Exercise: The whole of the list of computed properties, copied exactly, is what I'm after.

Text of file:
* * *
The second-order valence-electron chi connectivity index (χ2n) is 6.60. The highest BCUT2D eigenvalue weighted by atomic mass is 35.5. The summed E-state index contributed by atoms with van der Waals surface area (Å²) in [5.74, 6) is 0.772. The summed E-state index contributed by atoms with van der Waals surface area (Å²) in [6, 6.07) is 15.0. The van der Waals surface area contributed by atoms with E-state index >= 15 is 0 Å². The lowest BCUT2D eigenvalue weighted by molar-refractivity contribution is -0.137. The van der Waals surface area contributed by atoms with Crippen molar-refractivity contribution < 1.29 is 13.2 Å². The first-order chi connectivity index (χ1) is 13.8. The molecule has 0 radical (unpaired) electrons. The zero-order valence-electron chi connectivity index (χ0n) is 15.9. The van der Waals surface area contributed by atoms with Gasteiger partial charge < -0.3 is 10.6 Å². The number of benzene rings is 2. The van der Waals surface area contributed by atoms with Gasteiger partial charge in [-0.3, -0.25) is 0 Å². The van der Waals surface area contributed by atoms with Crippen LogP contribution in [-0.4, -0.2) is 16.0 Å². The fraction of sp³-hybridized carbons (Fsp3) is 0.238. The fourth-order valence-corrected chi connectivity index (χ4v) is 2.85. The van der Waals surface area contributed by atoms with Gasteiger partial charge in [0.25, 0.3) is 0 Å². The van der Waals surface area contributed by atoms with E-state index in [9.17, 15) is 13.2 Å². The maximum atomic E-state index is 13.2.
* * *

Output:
The second-order valence-electron chi connectivity index (χ2n) is 6.60. The highest BCUT2D eigenvalue weighted by atomic mass is 35.5. The summed E-state index contributed by atoms with van der Waals surface area (Å²) in [5.74, 6) is 0.772. The summed E-state index contributed by atoms with van der Waals surface area (Å²) in [6, 6.07) is 15.0. The van der Waals surface area contributed by atoms with E-state index >= 15 is 0 Å². The lowest BCUT2D eigenvalue weighted by molar-refractivity contribution is -0.137. The van der Waals surface area contributed by atoms with Crippen molar-refractivity contribution < 1.29 is 13.2 Å². The first-order chi connectivity index (χ1) is 13.8. The molecule has 0 radical (unpaired) electrons. The zero-order valence-electron chi connectivity index (χ0n) is 15.9. The van der Waals surface area contributed by atoms with Gasteiger partial charge < -0.3 is 10.6 Å². The number of benzene rings is 2. The van der Waals surface area contributed by atoms with Gasteiger partial charge in [-0.3, -0.25) is 0 Å². The van der Waals surface area contributed by atoms with Crippen LogP contribution in [-0.4, -0.2) is 16.0 Å². The fraction of sp³-hybridized carbons (Fsp3) is 0.238. The fourth-order valence-corrected chi connectivity index (χ4v) is 2.85. The van der Waals surface area contributed by atoms with Gasteiger partial charge in [0.25, 0.3) is 0 Å². The van der Waals surface area contributed by atoms with E-state index in [9.17, 15) is 13.2 Å². The maximum atomic E-state index is 13.2.